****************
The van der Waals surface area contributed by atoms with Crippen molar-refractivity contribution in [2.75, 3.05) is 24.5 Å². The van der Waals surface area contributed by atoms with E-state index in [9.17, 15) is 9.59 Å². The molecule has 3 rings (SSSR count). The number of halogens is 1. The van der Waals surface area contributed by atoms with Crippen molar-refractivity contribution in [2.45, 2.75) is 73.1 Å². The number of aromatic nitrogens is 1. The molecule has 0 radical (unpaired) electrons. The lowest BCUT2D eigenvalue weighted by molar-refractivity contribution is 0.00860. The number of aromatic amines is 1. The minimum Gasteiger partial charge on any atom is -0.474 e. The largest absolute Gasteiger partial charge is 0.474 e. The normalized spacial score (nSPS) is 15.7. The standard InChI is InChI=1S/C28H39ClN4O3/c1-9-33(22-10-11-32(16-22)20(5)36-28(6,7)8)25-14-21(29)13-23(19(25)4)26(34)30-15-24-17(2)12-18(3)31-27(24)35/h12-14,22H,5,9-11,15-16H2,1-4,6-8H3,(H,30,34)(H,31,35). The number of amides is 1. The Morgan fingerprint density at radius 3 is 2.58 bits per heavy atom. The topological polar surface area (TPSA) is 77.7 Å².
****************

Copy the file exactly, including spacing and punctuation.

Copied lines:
The van der Waals surface area contributed by atoms with Crippen molar-refractivity contribution in [2.75, 3.05) is 24.5 Å². The van der Waals surface area contributed by atoms with E-state index in [9.17, 15) is 9.59 Å². The molecule has 3 rings (SSSR count). The number of halogens is 1. The van der Waals surface area contributed by atoms with Crippen molar-refractivity contribution in [2.45, 2.75) is 73.1 Å². The number of aromatic nitrogens is 1. The molecule has 0 radical (unpaired) electrons. The lowest BCUT2D eigenvalue weighted by molar-refractivity contribution is 0.00860. The number of aromatic amines is 1. The minimum Gasteiger partial charge on any atom is -0.474 e. The largest absolute Gasteiger partial charge is 0.474 e. The normalized spacial score (nSPS) is 15.7. The standard InChI is InChI=1S/C28H39ClN4O3/c1-9-33(22-10-11-32(16-22)20(5)36-28(6,7)8)25-14-21(29)13-23(19(25)4)26(34)30-15-24-17(2)12-18(3)31-27(24)35/h12-14,22H,5,9-11,15-16H2,1-4,6-8H3,(H,30,34)(H,31,35). The number of amides is 1. The Morgan fingerprint density at radius 3 is 2.58 bits per heavy atom. The topological polar surface area (TPSA) is 77.7 Å².